16'fonda with jet drive

Discussion in 'Powerboats' started by fonda73, Aug 12, 2010.

  1. fonda73
    Joined: Aug 2010
    Posts: 3
    Likes: 0, Points: 0, Legacy Rep: 10
    Location: kent

    fonda73 New Member

    hi boat buddys,
    aquired my boat about seven years ago and over that time have pretty much restored it. i have found small snippets of info but don't know much about the history of these boats.
    mine has a 3.0 ford essex v6 connected via rubber coupling to a jet drive .
    last sunday (08/08/10) was the maiden voyage/test day through more luck than jugment it didn't sink although there was very little thrust from the jet and when i applied more power there was a fair bit of vibration that i didn't think was acceptable.
    i know that the intake is not blocked but i did notice that there is a couple of mm gap between the prop and the tube,do these tolerances have to be very tight to create the thrust ?
    if this is the problem does anybody know who deals with jetdrive repairs in s.e england (kent).

    thanks in advance guys.
    stuart
     
  2. anthony goodson
    Joined: Mar 2007
    Posts: 422
    Likes: 17, Points: 18, Legacy Rep: 256
    Location: Dorset UK & Murcia Spain

    anthony goodson Senior Member

    Before we start can you confirm that this jet is a PP 65. If you aren't sure just confirm that it is black and has a circular steering nozzle.
     
  3. fonda73
    Joined: Aug 2010
    Posts: 3
    Likes: 0, Points: 0, Legacy Rep: 10
    Location: kent

    fonda73 New Member

    hi anthony,
    can confirm that the jet is black and it has a circular steering nozle
     
  4. anthony goodson
    Joined: Mar 2007
    Posts: 422
    Likes: 17, Points: 18, Legacy Rep: 256
    Location: Dorset UK & Murcia Spain

    anthony goodson Senior Member

    Ok 73 ,black rules out Hamilton or a Fonda GRP special,circular steering nozzle rules out Castoldi ,so you have the most common combination V6 Essex and PP65.Vibration can be caused by many things on a jet anything from a misaligned drive train to entrained air causing cavitation.Did you remove the engine during your refurbishment ? If you did check the alignment of the rubber doughnuts and their condition,whereas a UJ likes to run 4degrees or so off ,these doughnuts like to be spot dick. The symptoms you describe are not normally caused by a front bearing,so we will pass over that for now.You said the intake was clear.is there any rope around the shaft ,or damage to the impeller ,this jet combination was originally configured with a 3 bladed impeller and a five bladed stator ,check each blade through the handhole. Check as best you can that each volute in the stator is clear,by probing from the rear,sometimes a flat stone can find it's way behind the impeller and jam here. Ok so you have no blockages ,then how about air leaks causing cavitation ,there are two likely places on this jet, where the body of the jet meets the transom, and the "o" ring on the handhole cover.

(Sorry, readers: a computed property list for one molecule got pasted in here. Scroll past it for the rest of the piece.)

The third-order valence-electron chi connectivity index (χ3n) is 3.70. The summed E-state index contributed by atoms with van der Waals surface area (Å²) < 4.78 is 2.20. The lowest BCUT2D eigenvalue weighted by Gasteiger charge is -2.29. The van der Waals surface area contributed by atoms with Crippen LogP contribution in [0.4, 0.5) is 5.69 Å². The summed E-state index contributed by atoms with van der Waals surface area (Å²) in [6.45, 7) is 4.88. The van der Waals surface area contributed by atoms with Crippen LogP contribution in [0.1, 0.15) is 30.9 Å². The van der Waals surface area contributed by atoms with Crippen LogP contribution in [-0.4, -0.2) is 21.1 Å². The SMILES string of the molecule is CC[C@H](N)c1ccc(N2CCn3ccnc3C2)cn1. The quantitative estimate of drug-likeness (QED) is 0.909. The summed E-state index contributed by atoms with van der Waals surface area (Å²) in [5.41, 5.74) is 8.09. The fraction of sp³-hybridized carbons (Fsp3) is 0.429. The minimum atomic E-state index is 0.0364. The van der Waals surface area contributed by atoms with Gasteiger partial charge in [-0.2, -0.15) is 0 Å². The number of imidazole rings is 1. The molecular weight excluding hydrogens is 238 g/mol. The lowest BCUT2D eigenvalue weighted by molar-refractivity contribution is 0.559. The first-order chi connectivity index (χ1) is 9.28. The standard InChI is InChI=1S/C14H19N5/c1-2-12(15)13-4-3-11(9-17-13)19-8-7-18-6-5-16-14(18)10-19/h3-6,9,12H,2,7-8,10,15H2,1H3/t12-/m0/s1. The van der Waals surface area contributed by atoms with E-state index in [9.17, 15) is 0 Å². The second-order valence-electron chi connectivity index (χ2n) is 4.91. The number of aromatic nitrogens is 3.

Ok still nothing yet ? then we have to dismantle the back end of the jet
    adjust the impeller clearance and check the condition of the rear bearing and polyacetal collet I have taken enough room here so I will include instructions to do this as an attachment.This is not a factory approved method just the way I do it ,I have no idea of your mechanical skills and cannot be responsible for any losses you incur neither fiscal nor fingers. Let us know how you get on PS I have typed the instructions as a Microsoft wps document ,this forum will not allow me to upload it ,if you PM me with your e-mail address I will send it to you ,unless someone on here can tell me how to convert it to a valid file it is several pages I dont want to retype it
     
  5. anthony goodson
    Joined: Mar 2007
    Posts: 422
    Likes: 17, Points: 18, Legacy Rep: 256
    Location: Dorset UK & Murcia Spain

    anthony goodson Senior Member

    OK I'll retype it bl@@dy computers